Hirji is saddened by the current state of affairs, and complains that “the youth of today have little hope for a good future”, as they succumb to a disorientated and unresponsive educational milieu, marred by rote memorisation and dominated by the effects of the profit-making that was introduced by the policies of economic liberalisation and privatisation. Against the prevailing passivity, Hirji recommends mending the flawed educational system by revitalising critical thought, creativity and freedom of expression. He cites progressive intellectuals of the 1970s and 1980s such as Walter Rodney, Abdulrahman Babu, Haroub Othman, Ali Mazrui, Dan Nabudere, Justinian Rweyemamu, Lionel Cliffe, John Saul, Issa Shivji and others as commendable examples.

At the start of the book, Hirji asks “How can education serve the interest of the common people and contribute to the development of a just human society?” He argues that high quality education should not be measured in terms of the number of schools and colleges alone, but must “foster the growth of creative, intellectually mature and astute individuals”. Under-education in his terms is fostered when a nation poorly regulates the expansion of the education system, relying heavily on external funding, and allowing low-quality education linked to a negative attitude to locally-produced knowledge. The result is a fertile ground for corruption, nepotism and unemployment, major features of injustice in an educational context. At the same time, he sees current higher learning systems in Tanzania and Africa at large as merely bookish endeavours that only produce docile minds.

By articulating and critiquing under-education in this way, Hirji joins others like Professors Noam Chomsky and Patrick Loch Otieno (PLO) Lumumba who have similarly advocated for change in education systems that inherently stifle creativity and independent critical thinking in leaners. All these progressive theorists vehemently abhor mindless and meaningless forms of teaching and learning, and Hirji adds an important historical dimension to the analysis of under-education, writing in his characteristically lucid narrative style and weaving in his own experience and memories.

This book will be of interest to readers in search of critical perspectives on education in Tanzania and Africa more widely. It invites the policymakers, teachers and students of today to erase their ‘ideological blinders’. For fellow citizens and observers of Tanzania, it elucidates the ideology of ‘education for self-reliance’ in practice. And, as an authoritative text on under-education, it makes an important contribution to the debates on transformative education and knowledge production in Africa as a whole.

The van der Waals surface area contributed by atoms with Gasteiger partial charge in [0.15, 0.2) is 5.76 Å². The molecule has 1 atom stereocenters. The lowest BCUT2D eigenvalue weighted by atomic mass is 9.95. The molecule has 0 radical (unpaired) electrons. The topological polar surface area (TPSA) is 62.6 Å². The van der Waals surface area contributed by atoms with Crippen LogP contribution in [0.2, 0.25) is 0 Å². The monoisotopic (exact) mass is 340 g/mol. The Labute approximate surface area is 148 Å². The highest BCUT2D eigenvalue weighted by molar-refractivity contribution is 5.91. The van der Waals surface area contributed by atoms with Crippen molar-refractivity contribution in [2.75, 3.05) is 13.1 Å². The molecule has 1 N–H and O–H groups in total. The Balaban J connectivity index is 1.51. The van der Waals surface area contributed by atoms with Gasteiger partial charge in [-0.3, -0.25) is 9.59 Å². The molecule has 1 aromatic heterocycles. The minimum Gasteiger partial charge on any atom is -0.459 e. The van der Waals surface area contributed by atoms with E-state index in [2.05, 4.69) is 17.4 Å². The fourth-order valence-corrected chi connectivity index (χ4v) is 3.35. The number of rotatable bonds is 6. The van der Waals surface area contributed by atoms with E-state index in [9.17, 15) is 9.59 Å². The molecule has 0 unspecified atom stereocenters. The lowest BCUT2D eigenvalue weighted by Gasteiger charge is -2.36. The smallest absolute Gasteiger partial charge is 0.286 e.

Ahmad Kipacha
Ahmad Kipacha is a Senior Lecturer in the School of Business Studies and Humanities at the Nelson Mandela African Institution of Science and Technology in Arusha. Together with Mwanaaisha Jambo, he has recently published a collection of critical Swahili poems, Mkiya wa Mbuzi (Lulu Press, 2019).

REVIEWS

Edited by Martin Walsh

INTO THE EYES OF LIONS. Graham Mercer. Matador, Kibworth Beauchamp, 2020. viii + 326 pp. (paperback). ISBN 978-1838592-295. £10.95.


Into the Eyes of Lions has a title and cover suggesting that safaris and animals are at its heart. The very first line of the introduction gives us an insight into the intrepid spirit of the author, as he tells us he “got out of the car and started walking towards the lions”. He goes on to admit it probably wasn’t the wisest thing to do, but at the time he was testing a theory of lions’ flight reactions, which the young lioness he met in Mikumi confounded. It sets the tone of many of the adventures to come.

The man walking towards the lions was Graham Mercer who grew up in an industrial town in Lancashire in the 1940s and whose interest in wildlife started early. At first, he explored the fields near his home and the skylarks, butterflies and ancient woodlands he saw set the foundation for a lifelong passion for nature and the outdoors. He came to understand the natural world as a “wonderland” and something that was entwined with his own nature. He was further inspired by his father’s stories of the tigers he had seen while serving in India during the Second World War, and increasingly it was the big cats that fascinated him. At this time, seeing them in the wild felt “unimaginable” and a “thing of dreams”, but the book goes on to recount how this became a reality for him.